Analysis shows they're twice as likely as whites or Hispanics to develop condition
FRIDAY, Feb. 8 (HealthDay News) -- Black Americans are almost twice as likely to develop severe sepsis than whites and are more likely to die of severe sepsis than either whites or Hispanics, new research shows.
Severe sepsis is an overwhelming infection of the bloodstream accompanied by acute organ dysfunction. The study, which analyzed data on more than 71 million people, also found that Hispanics had a lower incidence of severe sepsis than whites.
"The difference in incidence was evident by age 20 and continued throughout the adult life span. After accounting for differences in poverty and geography, black race remained independently associated with higher severe sepsis incidence," wrote Dr. Amber E. Barnato, of the Center for Research on Health Care at the University of Pittsburgh, and colleagues.
"Blacks do indeed have a higher rate of severe sepsis -- almost double that of whites. Some, but not all, of this increase was explained by blacks' more frequent residence in ZIP codes with higher poverty rates, suggesting that social, rather than biological determinants, such as health behavior and access to primary care, may contribute to this disparity," the researchers noted.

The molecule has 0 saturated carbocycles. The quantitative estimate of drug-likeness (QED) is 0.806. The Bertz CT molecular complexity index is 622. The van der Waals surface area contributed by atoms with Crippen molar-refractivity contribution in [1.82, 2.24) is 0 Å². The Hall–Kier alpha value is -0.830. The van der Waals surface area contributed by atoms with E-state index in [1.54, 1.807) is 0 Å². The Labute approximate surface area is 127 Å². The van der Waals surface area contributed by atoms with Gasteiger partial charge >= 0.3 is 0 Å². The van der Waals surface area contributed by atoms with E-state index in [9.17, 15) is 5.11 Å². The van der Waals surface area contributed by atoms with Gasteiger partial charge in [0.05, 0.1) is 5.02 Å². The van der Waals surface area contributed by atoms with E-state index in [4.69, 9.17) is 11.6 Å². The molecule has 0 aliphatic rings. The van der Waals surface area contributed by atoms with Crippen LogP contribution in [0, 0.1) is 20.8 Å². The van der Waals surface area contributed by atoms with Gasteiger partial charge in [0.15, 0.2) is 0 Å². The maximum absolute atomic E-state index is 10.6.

"In contrast, Hispanic ethnicity appeared to be protective, conditional on similar regional urbanicity and poverty." they added.
The type of hospital facilities in which patients received care was a major factor that clearly differed among the racial groups. Compared to whites, blacks were more likely to be treated at hospitals with poorer outcomes for severe sepsis.
"If a black and white patient with the same clinical characteristics were treated at the same hospital, they would have identical case survival rates," wrote Barnato and colleagues. "Therefore, it may be that the hospitals that treat most black patients see black and
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